The secrets of Shenzen: smartwatches for €9

Touring the Huaqiangbei market in China is an eye-opening experience. Can they really make a cellular smart watch for less than €10?

Have you heard of Shenzen? It’s the region of China where the majority of our computer-based tech is manufactured. And within Shenzen, there’s the Huaqiangbei electronics market. It’s not a market in the western sense, of where you go to buy some stuff for yourself. It’s more akin to a perpetual trade show, where you go to buy parts pin volume for new products you’re going to make.

The team behind keyboardio – a company that makes customisable keyboards for “serious typists” headed over there to get the parts for their latest products – and were astonished by what they found. Not least of the surprises was a smartwatch – that made calls – for the equivalent of $9.74, or €8.84.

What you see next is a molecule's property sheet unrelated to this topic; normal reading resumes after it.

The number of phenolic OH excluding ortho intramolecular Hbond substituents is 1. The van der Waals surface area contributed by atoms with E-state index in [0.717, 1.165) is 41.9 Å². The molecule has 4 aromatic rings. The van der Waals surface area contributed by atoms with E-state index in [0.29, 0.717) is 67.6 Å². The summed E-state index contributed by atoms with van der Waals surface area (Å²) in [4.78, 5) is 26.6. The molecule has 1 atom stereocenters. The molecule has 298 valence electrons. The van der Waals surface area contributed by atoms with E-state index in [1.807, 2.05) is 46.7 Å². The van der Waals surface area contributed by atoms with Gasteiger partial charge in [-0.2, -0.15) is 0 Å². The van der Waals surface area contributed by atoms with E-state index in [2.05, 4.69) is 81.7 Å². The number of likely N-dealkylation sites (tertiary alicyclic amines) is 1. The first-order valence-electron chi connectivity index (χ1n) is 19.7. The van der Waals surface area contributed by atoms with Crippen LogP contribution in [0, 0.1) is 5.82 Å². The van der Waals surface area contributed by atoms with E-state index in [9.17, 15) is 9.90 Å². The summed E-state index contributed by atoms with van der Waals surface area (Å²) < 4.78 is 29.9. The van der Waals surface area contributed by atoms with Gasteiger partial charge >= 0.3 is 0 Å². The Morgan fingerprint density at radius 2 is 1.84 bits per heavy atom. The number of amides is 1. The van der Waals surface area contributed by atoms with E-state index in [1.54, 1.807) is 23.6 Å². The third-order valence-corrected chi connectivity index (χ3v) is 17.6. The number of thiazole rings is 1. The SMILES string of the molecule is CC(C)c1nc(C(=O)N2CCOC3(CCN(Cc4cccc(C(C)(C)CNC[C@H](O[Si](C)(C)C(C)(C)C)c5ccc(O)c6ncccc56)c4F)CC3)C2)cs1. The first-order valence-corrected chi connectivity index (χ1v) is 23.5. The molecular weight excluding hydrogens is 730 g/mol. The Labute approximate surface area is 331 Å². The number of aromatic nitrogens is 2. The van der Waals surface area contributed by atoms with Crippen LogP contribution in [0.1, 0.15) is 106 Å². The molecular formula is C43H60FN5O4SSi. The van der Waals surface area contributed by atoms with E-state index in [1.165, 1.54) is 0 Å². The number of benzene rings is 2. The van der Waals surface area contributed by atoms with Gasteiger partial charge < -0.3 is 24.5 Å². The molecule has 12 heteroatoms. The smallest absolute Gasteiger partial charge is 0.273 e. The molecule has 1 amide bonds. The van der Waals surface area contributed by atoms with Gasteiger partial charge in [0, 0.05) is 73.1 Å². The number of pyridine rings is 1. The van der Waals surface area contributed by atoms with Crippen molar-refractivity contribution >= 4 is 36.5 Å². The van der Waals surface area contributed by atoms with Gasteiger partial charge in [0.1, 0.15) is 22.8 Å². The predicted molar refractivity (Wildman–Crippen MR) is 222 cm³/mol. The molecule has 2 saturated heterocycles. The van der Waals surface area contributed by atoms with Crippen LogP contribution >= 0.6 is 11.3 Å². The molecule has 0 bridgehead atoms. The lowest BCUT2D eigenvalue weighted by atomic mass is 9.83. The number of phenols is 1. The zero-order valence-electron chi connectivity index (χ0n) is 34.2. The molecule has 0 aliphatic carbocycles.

The economics of how to make a watch phone for $9.74 were completely bewildering to us. If we could get the price down to 65 CNY just by buying 30, how much could they possibly cost to make?

Luckily they had a friend in sales for one of the factories in Shenzhen, and she was able to answer the question:

If the factory sold the watches for $7.49, how much could they possibly cost to make? That’s a question that can be awfully hard to get answered. Not really expecting an answer, we asked our friend to ask his friend. She was happy to tell us: $6.

Six dollars.

Six dollars for: a GSM chipset, a CPU, an LCD screen, a battery, a PCB, a metal housing, a molded silicone watch band, a MicroUSB cable, and a box. And the labor to assemble and test all of that.

It’s an astonishing insight into the power of volume manufacturing – and income disparity – in shaping the products we use every day.

Image by Tom Whitwell and used under a Creative Commons licence